Tuesday, March 6, 2007

Relationship selling is key to hospitality sales, repeat business

How good could you be at hospitality sales if you got all the breaks, did your very best and applied yourself? Each of us has to answer that question about our own ability to build business for the properties we represent.

Whether we are the owner, general manager, sales manager, front-office salesperson or involved in any other aspect of guest contact, one area of great concern should be where we are in the business of relationship selling. A relationship-selling professional is the person who believes that selling by persuasion alone is not the key to long-term business building. We surely are not in the business of talking people into buying just one time. The idea is to build the relationship with guests so that they become loyal to the property or brand and provide referrals.

So, how do we go about doing this? The key to relationship selling is to build competencies in a variety of skill areas. According to Jim Cathcart, author of "The Eight Competencies of Relationship Selling," there are eight skill areas that are necessary to develop and implement in professional selling. They are:

* Preparation: What skills or habits could you acquire to raise your sales readiness to its highest level?

* Targeting: What resources, strategies, systems and habits could you cultivate to assure that you are always focused on the best prospects for your business?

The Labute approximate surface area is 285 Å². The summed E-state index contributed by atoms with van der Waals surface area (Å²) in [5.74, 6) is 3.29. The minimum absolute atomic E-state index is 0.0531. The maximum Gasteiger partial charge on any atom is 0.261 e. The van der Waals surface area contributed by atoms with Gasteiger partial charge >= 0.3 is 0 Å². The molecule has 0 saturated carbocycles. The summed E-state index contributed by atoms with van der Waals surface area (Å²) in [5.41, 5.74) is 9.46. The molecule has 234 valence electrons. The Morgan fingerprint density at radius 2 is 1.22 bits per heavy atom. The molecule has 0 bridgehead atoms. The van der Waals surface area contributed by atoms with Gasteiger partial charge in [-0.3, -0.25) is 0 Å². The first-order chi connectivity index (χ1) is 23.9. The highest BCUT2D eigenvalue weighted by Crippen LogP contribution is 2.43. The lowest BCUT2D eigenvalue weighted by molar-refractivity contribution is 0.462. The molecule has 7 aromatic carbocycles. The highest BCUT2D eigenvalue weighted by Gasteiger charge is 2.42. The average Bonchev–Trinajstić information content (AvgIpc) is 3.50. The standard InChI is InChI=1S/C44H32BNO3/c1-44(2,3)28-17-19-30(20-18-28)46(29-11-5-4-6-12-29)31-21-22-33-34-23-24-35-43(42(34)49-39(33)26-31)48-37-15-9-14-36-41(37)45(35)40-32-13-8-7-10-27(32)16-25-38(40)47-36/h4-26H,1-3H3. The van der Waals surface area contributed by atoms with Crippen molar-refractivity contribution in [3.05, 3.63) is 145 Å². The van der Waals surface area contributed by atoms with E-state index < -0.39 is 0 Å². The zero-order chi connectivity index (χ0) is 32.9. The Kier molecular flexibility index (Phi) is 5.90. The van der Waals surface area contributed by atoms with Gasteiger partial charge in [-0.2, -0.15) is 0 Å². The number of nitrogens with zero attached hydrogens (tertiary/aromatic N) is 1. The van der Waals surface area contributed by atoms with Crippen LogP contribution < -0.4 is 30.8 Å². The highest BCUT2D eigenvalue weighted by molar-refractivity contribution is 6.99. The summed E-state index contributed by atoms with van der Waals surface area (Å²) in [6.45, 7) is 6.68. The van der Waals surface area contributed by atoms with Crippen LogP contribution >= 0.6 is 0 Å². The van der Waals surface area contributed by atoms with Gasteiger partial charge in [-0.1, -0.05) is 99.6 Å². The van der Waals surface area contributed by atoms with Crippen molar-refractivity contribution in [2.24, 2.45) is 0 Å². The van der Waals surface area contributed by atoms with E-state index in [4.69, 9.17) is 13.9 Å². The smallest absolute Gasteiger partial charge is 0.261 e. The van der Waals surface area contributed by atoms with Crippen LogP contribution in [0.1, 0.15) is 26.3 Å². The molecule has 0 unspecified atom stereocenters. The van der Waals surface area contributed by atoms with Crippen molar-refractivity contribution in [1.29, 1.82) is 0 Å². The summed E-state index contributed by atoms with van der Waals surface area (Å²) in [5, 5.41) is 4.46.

* Connecting: Which skills and traits could you cultivate that would cause others to want to do business with you?

* Assessing: What qualities and expertise could you develop in order to be aware of not only what someone needs, but also what they want?

* Solving: Which attributes could you develop that would increase your ability to convince others to take the actions that were best for them?

* Committing: What behavior and processes could you encourage that would cause others to trust you enough to say "yes" and mean it?

* Assuring: What process could you implement that would make people remain satisfied with their decision to do business with you?

* Managing: What systems, habits, resources and schedules could you put in place to assure that you are always doing well and consistently getting better?

When we take a look at these eight areas of competencies, they look obvious to us and we know that we have been practicing a variety of skills reflected in these areas. To what extent, however, have we been successful in building long-term business for our properties by effectively using these skills?

How good we are at sales really needs to be measured by the lifetime value of an account. People with whom I have done business over my years in hospitality sales are still in touch with me today, even though most of them have been retired for quite some time. Not only have they been long-time users of the properties I represented over the years, but have become lifetime friends. This is what relationship selling is all about.

For more information on Cathcart's book or weekly e-mail offerings, contact the Cathcart Institute at (800) 222-4883 or e-mail info@cathcart.com. hmm@advanstar.com